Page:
November 15, 2013
Barren Amazon May Cause Drier Winters On US West Coast
What would happen if the Amazon basin – home to the world’s largest rainforest – was completely stripped of its trees, through human activity as well as global warming?
Rainfall in South America would reduce dramatically, farmlands would shrink and hundreds of animal species would simply disappear.
But new research shows that complete deforestation of the Amazon could also have an effect on the weather several thousand miles away near the west coast of the United States.
A study published in the Journal of Climate predicts that a barren Amazon will give rise to abnormally dry weather patterns in winter that could be carried up towards the US West Coast.
As a result, winters in states like California would become drier, with the snow cover on the Sierra Nevada mountain range reducing by half and rainfall along the coast dropping by 20 percent. This would affect not only agriculture in California’s Central Valley but also the region’s freshwater supply.
Such dry winters could have “serious consequences” for food supply in the US, said David Medvigy, assistant professor of geosciences at Princeton University and study lead author, in a release.
Scientists have earlier predicted that deforestation in the Amazon could disrupt surrounding weather patterns by bringing dry air to already-arid regions and rainfall to already-wet regions − similar to the El Niño temperature patterns of the Pacific.
El Niño refers to the quirky southern weather patterns that abruptly change ocean temperatures and bring unexpected − and often destructive − rainfall to the west coast of South America, while drying out the east.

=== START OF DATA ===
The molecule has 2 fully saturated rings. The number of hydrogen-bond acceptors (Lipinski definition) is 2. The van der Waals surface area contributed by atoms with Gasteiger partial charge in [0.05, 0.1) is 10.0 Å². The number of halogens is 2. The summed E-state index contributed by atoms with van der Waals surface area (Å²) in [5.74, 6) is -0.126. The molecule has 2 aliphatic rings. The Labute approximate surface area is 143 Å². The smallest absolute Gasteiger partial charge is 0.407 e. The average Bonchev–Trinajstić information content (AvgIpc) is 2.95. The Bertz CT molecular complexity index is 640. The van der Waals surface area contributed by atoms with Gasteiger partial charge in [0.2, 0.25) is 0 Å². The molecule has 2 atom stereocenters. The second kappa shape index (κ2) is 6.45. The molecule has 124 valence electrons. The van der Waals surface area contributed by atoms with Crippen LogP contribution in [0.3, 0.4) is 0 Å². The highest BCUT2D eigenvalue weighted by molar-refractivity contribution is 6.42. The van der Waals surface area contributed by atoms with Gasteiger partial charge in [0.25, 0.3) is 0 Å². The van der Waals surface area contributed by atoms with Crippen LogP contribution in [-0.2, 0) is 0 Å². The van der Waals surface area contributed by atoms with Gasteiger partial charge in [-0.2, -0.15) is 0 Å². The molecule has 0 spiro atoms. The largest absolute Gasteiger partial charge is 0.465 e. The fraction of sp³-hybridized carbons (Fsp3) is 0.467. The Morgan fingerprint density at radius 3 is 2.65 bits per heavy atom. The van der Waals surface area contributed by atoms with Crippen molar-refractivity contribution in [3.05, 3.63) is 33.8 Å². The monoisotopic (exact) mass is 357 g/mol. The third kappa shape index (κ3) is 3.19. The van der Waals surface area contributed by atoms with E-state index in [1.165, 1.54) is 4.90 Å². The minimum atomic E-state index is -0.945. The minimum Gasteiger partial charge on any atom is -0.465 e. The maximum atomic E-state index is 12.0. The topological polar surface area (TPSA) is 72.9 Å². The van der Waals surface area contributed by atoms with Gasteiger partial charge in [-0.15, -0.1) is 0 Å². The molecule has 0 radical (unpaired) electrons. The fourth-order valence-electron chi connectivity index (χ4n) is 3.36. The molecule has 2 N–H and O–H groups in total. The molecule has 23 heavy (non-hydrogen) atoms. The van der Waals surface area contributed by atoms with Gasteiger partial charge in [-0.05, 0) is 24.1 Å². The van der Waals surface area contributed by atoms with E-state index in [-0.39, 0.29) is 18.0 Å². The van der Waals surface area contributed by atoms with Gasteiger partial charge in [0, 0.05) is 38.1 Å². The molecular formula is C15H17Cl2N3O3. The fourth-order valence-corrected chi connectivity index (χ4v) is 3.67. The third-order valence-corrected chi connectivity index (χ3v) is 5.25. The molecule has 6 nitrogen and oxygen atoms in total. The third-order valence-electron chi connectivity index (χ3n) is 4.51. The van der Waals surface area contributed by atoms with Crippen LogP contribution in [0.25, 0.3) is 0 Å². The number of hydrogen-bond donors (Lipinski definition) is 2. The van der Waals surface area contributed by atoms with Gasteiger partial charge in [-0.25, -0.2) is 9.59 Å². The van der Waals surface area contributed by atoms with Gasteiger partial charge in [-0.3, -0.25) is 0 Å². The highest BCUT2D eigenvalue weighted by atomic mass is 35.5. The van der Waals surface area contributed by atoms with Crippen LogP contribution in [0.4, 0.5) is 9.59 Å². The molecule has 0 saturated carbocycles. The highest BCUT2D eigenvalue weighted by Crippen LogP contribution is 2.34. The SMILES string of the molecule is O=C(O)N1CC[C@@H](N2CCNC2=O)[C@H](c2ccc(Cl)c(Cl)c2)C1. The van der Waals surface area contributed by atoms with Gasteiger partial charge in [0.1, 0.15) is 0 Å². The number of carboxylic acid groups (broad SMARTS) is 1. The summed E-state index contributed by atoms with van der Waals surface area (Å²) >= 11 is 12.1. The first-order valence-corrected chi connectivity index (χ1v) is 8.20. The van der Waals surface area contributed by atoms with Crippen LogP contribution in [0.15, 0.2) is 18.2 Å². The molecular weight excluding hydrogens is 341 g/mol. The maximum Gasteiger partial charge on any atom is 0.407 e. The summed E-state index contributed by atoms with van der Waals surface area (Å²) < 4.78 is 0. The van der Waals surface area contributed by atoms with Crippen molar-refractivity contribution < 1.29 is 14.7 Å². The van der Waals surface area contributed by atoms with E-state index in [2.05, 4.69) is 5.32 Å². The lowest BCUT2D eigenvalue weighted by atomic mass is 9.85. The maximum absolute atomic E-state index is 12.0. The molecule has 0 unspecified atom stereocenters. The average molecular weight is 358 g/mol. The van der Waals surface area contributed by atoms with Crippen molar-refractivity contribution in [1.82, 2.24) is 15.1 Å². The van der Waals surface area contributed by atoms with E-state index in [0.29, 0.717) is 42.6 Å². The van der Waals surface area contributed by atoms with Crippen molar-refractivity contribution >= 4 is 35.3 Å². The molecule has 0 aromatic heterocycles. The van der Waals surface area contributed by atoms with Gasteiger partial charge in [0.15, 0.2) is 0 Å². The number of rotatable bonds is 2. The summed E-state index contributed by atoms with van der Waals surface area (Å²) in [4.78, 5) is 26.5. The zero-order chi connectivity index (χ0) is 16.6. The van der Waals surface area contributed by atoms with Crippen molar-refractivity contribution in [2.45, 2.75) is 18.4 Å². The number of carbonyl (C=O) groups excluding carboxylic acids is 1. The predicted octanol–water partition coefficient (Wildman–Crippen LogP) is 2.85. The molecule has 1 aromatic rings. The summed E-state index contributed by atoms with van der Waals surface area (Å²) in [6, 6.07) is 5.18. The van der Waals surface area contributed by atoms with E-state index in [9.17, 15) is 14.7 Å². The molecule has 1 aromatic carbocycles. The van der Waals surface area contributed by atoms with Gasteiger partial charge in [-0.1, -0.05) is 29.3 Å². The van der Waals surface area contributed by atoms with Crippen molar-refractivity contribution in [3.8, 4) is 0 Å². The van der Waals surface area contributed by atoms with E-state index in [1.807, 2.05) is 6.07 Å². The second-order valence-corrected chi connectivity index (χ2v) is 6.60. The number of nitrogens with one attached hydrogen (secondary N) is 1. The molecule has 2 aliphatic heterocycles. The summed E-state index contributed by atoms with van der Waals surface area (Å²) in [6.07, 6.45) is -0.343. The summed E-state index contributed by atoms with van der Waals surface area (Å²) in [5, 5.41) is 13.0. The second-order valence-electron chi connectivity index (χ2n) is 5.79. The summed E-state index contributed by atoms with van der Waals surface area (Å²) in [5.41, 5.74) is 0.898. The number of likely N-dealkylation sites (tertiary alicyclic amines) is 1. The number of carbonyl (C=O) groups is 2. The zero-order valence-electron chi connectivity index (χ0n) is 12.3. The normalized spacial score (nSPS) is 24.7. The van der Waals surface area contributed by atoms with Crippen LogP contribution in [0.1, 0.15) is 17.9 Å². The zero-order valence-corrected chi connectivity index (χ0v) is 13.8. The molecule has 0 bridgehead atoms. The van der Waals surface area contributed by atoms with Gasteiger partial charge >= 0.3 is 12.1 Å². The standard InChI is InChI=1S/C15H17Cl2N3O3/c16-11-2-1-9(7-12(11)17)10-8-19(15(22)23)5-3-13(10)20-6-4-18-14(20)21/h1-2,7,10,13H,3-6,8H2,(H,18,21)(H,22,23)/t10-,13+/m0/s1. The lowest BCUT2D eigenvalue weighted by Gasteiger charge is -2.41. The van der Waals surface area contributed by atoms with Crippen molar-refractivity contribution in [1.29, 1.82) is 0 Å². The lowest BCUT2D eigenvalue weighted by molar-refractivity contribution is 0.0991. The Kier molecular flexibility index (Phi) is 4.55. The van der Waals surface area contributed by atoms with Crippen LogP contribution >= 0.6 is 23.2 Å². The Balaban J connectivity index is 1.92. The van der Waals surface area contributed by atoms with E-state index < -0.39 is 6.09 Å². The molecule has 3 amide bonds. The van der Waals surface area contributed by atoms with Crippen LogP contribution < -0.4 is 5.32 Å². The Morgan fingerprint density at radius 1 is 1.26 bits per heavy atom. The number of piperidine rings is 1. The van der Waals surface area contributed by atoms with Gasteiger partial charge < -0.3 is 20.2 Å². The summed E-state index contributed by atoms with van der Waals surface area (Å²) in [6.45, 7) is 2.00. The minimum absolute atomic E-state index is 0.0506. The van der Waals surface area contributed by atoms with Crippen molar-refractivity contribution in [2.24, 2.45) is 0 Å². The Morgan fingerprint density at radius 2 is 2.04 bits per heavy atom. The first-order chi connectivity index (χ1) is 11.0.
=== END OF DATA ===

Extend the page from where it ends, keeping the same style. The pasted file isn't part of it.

It is not just South America that is affected by El Niño; parts of northwest US as well as the Midwest have also experienced low rainfall in winter because of El Niño. This is because El Niño currents are carried upward from the South American coast by Rossby waves – nomadic winds that move across the earth, picking up one region’s weather pattern and carrying it to another region.
Like the El Nino, the newly-formed Amazon dry-weather pattern could also be carried to and affect the northwest U.S., because the pattern would form several thousand miles earlier in the path of the Rossby waves than the El Nino, the researchers predict.
As El Niño already has noticeable effects on the US West Coast, it proved an ideal analog to help predict the effects of a barren Amazon on the same region, they state.
These findings indicate only one of many possible scenarios that may play out if the Amazon is completely destroyed. The Amazon basin currently feeds more than one-fifth of the world’s fresh water supply and contributes greatly to combating climate change. However, rampant deforestation coupled with global warming could wipe out the rainforest, if left unchecked.
Using high-resolution climate models, the researchers studied how weather characteristics such as rainfall, temperature and humidity would vary over time in an Amazon-less scenario.
Climate models divide the earth into grid cells, and use equations to project the values of weather characteristics at different points in the grid at different times. The smaller a grid cell (in terms of km or miles), the higher is the resolution. While most climate models typically have a resolution of 200 km, the researchers’ model could spot variations in weather characteristics at a much finer resolution of 25 km.
Studying these effects is important to understand the kind of impact destroying the Amazon can have on the global climate, and subsequently, agriculture and food supply in other parts of the world, the researchers believe.